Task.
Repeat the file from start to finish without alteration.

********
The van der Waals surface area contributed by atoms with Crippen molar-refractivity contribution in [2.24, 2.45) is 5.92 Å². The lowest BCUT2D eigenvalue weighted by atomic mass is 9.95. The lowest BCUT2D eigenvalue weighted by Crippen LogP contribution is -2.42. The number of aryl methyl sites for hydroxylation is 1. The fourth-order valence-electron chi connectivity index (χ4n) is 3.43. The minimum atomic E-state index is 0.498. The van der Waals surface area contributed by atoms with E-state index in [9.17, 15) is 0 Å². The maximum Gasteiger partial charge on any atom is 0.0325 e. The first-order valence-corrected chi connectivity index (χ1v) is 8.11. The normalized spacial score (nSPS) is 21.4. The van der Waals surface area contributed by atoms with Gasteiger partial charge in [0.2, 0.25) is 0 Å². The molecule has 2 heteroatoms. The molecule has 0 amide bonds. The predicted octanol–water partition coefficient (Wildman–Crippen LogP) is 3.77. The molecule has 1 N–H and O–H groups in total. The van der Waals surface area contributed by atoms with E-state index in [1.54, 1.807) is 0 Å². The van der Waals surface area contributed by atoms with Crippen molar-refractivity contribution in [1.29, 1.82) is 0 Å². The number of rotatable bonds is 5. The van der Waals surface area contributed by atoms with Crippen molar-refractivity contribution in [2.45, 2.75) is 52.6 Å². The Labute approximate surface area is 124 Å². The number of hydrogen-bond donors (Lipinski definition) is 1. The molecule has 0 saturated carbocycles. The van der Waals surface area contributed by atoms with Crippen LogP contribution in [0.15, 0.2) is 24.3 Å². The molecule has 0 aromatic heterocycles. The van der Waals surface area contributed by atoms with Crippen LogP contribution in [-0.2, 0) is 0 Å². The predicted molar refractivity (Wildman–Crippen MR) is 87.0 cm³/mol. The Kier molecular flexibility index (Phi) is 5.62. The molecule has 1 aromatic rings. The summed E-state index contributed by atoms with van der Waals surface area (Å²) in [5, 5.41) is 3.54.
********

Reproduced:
The van der Waals surface area contributed by atoms with Crippen molar-refractivity contribution in [2.24, 2.45) is 5.92 Å². The lowest BCUT2D eigenvalue weighted by atomic mass is 9.95. The lowest BCUT2D eigenvalue weighted by Crippen LogP contribution is -2.42. The number of aryl methyl sites for hydroxylation is 1. The fourth-order valence-electron chi connectivity index (χ4n) is 3.43. The minimum atomic E-state index is 0.498. The van der Waals surface area contributed by atoms with E-state index in [9.17, 15) is 0 Å². The maximum Gasteiger partial charge on any atom is 0.0325 e. The first-order valence-corrected chi connectivity index (χ1v) is 8.11. The normalized spacial score (nSPS) is 21.4. The van der Waals surface area contributed by atoms with Gasteiger partial charge in [0.2, 0.25) is 0 Å². The molecule has 2 heteroatoms. The molecule has 0 amide bonds. The predicted octanol–water partition coefficient (Wildman–Crippen LogP) is 3.77. The molecule has 1 N–H and O–H groups in total. The van der Waals surface area contributed by atoms with E-state index in [1.54, 1.807) is 0 Å². The van der Waals surface area contributed by atoms with Crippen molar-refractivity contribution in [1.29, 1.82) is 0 Å². The number of rotatable bonds is 5. The van der Waals surface area contributed by atoms with Crippen molar-refractivity contribution in [2.45, 2.75) is 52.6 Å². The Labute approximate surface area is 124 Å². The number of hydrogen-bond donors (Lipinski definition) is 1. The molecule has 0 saturated carbocycles. The van der Waals surface area contributed by atoms with Crippen LogP contribution in [0.15, 0.2) is 24.3 Å². The molecule has 0 aromatic heterocycles. The van der Waals surface area contributed by atoms with Crippen LogP contribution in [-0.2, 0) is 0 Å². The predicted molar refractivity (Wildman–Crippen MR) is 87.0 cm³/mol. The Kier molecular flexibility index (Phi) is 5.62. The molecule has 1 aromatic rings. The summed E-state index contributed by atoms with van der Waals surface area (Å²) in [5, 5.41) is 3.54.